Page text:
Briggs’ script is written with its tongue planted firmly in its cheek. After all, it features the Doctor distracting a guard by debating the finer points of philosophy. Some of that feels like it gets lost in translation a bit, and as if the finished episode isn’t quite basking in the absurdity of the teleplay. Everything just feels a little bit too serious and stuffy, and that draws attention to the limitations of the production. (The bright lights don’t help.)

Talk about a cliffhanger...

Talk about a cliffhanger…

Still, there’s quite a lot to like here. Edward Peel does a great job as Kane, who feels a little under-developed as an opponent. Peel gives the character an appropriately icy demeanour, but it’s clear that there is some trace of emotion bubbling away under the surface. There’s something very interesting about a villain who takes pride in corrupting people, and there’s a decidedly sinister edge to the way that Kane has recruited his followers.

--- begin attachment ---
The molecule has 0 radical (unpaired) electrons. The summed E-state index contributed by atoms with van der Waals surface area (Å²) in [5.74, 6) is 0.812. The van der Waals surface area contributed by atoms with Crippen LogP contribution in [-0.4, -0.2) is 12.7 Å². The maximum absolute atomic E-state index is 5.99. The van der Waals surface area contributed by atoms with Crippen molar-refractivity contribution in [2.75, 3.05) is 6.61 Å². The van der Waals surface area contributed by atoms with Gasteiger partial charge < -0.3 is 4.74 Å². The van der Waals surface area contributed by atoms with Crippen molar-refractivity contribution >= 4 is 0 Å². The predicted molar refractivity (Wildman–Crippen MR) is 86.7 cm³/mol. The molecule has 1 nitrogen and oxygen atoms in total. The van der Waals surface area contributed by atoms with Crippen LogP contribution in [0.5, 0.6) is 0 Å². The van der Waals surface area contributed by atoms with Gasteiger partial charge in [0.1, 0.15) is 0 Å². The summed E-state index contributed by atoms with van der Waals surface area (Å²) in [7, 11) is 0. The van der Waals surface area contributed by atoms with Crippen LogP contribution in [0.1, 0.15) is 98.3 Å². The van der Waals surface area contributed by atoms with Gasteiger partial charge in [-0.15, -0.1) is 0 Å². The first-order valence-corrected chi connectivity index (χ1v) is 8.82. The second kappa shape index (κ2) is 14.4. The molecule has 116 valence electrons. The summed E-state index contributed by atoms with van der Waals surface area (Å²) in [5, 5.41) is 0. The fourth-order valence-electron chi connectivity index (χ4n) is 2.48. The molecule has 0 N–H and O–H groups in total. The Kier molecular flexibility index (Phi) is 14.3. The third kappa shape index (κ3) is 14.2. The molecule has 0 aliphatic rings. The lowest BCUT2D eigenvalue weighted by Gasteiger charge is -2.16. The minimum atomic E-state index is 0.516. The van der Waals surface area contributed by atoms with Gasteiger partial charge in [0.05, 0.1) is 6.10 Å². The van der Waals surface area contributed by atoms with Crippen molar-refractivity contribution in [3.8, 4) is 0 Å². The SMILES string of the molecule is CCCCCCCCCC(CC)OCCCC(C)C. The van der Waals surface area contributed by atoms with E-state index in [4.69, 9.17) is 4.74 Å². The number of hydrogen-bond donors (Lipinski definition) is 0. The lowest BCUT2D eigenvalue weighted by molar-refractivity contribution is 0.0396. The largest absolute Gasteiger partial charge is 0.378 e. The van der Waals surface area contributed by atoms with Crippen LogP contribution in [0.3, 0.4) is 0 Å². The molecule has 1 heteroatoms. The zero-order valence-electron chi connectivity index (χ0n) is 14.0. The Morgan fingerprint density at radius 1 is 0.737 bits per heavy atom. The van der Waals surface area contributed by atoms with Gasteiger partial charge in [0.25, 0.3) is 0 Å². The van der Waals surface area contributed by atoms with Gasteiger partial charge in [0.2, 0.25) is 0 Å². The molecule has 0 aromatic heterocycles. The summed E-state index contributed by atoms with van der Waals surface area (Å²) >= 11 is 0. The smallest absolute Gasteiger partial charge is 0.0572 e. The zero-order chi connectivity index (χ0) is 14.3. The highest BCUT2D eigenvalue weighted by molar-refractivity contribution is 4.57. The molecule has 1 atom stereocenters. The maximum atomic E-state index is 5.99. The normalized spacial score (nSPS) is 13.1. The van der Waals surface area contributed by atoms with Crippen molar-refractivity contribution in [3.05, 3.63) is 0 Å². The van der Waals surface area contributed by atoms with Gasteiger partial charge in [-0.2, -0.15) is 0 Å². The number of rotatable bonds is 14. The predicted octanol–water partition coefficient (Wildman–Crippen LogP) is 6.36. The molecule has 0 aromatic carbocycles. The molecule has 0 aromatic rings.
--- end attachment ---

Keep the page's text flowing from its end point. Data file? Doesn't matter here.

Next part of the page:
Once again, we see the show’s politics coming to the fore, as Dragonfire offers a pretty scathing critique of free-market capitalism. It turns out that a gigantic space supermarket is really the front for a would-be conqueror who has discovered that every soul has its price. The coin he offers is hardly the most subtle of symbolism, but it works. You can see why Russell T. Davies was so fascinated with this era of the show, and why so much of the revival’s “future” aesthetic owed a debt to serials like Dragonfire and Paradise Towers. (The stalls here can’t help but evoke Gridlock, while the frozen headquarters was an element of Davies’ The Long Game.)